The movie stars Samara Weaving as Grace, who has just married into the eccentric and fabulously wealthy Le Domas family. Having made their money from board and card games, the family has a tradition that when someone new joins through marriage, the family must gather together and play a game. Said game is randomly chosen by the new family member via a special antique puzzle box which will spit out a card bearing the name of the game to play. While most are completely benign, if “Hide and Seek” is revealed, the new spouse must hide while the rest of the family seeks — with the ultimate goal being to sacrifice the new spouse in a ritual before dawn, lest tragedy befall the existing family members. No one has chosen it in 30 years, so what are the odds, right?

What transpires on screen is two-thirds dark comedy, and one-third thriller. As Grace comes to the very quick realization of just what is as stake, and her new hubby Alex (Mark O’Brien) tries to help her as best he can, the rest of the family is truly out for blood, and the jokes wind down the longer Grace keeps them all running. When the jokes happen they are well timed and fun, and the filmmakers (directors Matt Bettinelli-Olpin and Tyler Gillett, edited by Terel Gibson) do an excellent job of combining the comedy and the suspense, all the way to the very satisfying and multi-layered conclusion. The cast does a great job at bringing it all to life, with a particularly scene-chewing turn by Nicky Guadagni as Aunt Helene. Also stars Adam Brody, Hery Czerny, and Andie MacDowell.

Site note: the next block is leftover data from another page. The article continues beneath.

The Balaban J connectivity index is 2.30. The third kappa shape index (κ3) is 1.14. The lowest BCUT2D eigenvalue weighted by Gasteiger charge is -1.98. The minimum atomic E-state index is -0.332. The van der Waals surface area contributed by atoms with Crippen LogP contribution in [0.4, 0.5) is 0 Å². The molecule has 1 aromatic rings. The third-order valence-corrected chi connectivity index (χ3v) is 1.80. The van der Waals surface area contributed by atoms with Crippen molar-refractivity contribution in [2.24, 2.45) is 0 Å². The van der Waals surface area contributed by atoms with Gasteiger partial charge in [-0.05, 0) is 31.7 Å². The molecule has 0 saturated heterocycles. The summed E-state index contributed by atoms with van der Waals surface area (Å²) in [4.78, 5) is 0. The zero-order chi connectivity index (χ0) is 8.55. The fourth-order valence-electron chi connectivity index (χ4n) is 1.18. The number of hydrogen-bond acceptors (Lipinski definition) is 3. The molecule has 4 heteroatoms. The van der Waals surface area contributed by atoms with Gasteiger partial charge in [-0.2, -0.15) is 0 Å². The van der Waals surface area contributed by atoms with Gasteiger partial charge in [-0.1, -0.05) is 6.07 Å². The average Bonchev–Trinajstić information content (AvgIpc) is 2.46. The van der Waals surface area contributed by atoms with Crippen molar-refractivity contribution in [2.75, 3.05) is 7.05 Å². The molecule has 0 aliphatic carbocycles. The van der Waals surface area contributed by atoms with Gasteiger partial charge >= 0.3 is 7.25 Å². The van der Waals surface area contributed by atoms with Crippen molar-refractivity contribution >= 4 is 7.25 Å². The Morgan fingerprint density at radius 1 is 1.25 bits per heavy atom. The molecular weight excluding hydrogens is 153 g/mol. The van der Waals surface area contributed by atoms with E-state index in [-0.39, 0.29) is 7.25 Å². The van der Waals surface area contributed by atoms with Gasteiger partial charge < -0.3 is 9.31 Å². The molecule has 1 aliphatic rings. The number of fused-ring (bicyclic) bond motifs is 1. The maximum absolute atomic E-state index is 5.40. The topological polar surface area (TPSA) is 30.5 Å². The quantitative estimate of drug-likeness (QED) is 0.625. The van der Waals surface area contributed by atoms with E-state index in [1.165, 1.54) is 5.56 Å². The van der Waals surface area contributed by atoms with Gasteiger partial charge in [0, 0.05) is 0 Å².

Final Grade: A-

“Once Upon a Time…in Hollywood”

Quentin Tarantino’s homage to Hollywood, 1969, is a visual masterpiece.  Not just a period piece with people in costumes on period sets.  Tarantino went full scale and had parts of Los Angeles set decorated to appear as if it were 1969.  Streets filled with cars from the era, billboards and ads, and extras all wearing era appropriate attire.  I couldn’t really detect any hint of green screen in use, and searches on the Web insist they simply weren’t used.  This was all practical; built when needed, decorated regardless.  And the result is stunning.